Definition of Aggregate and Social Aggregate

What They Are and How Sociologists Use Them in Research

A collection of women riding a bus together represent the concept of a social aggregate within sociology.
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Within sociology, there are two kinds of aggregates that are commonly used: the social aggregate and aggregate data. The first is simply a collection of people who happen to be in the same place at the same time, and the second refers to when we use summary statistics like averages to show something about a population or a social trend.

The Social Aggregate

A social aggregate is a collection of people who are in the same place at the same time, but who otherwise do not necessarily have anything in common, and who may not interact with each other.

A social aggregate is different from a social group, which refers to two or more people who interact regularly and who have things in common, like a romantic couple, a family, friends, classmates, or coworkers, among others. A social aggregate is also different from  a social category, which refers to a group of people defined by a shared social characteristic, like gender, race, ethnicity, nationality, age, class, etc.

Every day we become part of social aggregates, like when we walk down a crowded sidewalk, eat in a restaurant, ride public transit with other passengers, and shop in stores. The only thing that binds them together is physical proximity.

Social aggregates sometimes figure into sociology when researchers use a convenience sample to carry out a research project. They are also present in the work of sociologists who conduct participant observation or ethnographic research. For example, a researcher studying what happens in a particular retail setting might take note of the customers present, and document their demographic makeup by age, race, class, gender, etc., in order to provide a description of the social aggregate that shops at that store.

Using Aggregate Data

The more common form of an aggregate in sociology is aggregate data. This refers to when social scientists use summary statistics to describe a group or a social trend. The most common type of aggregate data is an average (mean, median, and mode), which allows us to understand something about a group, rather than considering data that represents specific individuals.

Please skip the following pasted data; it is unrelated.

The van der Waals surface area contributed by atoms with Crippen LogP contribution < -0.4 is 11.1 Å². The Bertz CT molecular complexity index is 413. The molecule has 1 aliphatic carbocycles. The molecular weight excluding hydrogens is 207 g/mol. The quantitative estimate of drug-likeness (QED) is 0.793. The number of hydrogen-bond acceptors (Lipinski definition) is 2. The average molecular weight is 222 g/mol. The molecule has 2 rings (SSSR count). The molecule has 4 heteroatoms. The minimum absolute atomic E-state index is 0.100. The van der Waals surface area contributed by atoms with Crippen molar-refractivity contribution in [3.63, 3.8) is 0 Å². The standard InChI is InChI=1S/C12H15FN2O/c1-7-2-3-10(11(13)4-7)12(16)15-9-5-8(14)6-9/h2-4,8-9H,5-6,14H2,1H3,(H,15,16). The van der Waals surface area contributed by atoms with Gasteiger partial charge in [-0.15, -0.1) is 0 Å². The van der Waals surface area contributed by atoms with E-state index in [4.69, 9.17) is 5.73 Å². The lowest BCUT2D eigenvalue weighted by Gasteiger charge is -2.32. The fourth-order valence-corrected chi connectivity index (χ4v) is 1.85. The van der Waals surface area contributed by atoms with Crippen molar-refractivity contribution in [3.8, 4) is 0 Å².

Median household income is among the most commonly used forms of aggregate data within the social sciences. This figure represents the household income that sits exactly in the middle of the household income spectrum. Social scientists often look at changes in median household income over time in order to see long-term economic trends at the household level. We also use aggregate data to examine differences among groups, like the change over time in median household income, depending on one's level of education. Looking at an aggregate data trend like this, we see that the economic value of a college degree relative to a high school degree is much greater today than it was in the 1960s.

Another common use of aggregate data in social sciences is tracking income by gender and race. Most readers are probably familiar with the concept of the wage gap, which refers to the historical fact that women on average earn less than men and that people of color in the U.S. earn less than white people. This type of research is produced using aggregate data that shows averages of hourly, weekly, and annual earnings by race and gender, and it proves that despite legalized equality, interpersonal discrimination on the basis of gender and race still works to create an unequal society.

Updated by Nicki Lisa Cole, Ph.D.

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Crossman, Ashley. "Definition of Aggregate and Social Aggregate." ThoughtCo, Mar. 6, 2017, thoughtco.com/aggregate-definition-3026045. Crossman, Ashley. (2017, March 6). Definition of Aggregate and Social Aggregate. Retrieved from https://www.thoughtco.com/aggregate-definition-3026045 Crossman, Ashley. "Definition of Aggregate and Social Aggregate." ThoughtCo. https://www.thoughtco.com/aggregate-definition-3026045 (accessed December 14, 2017).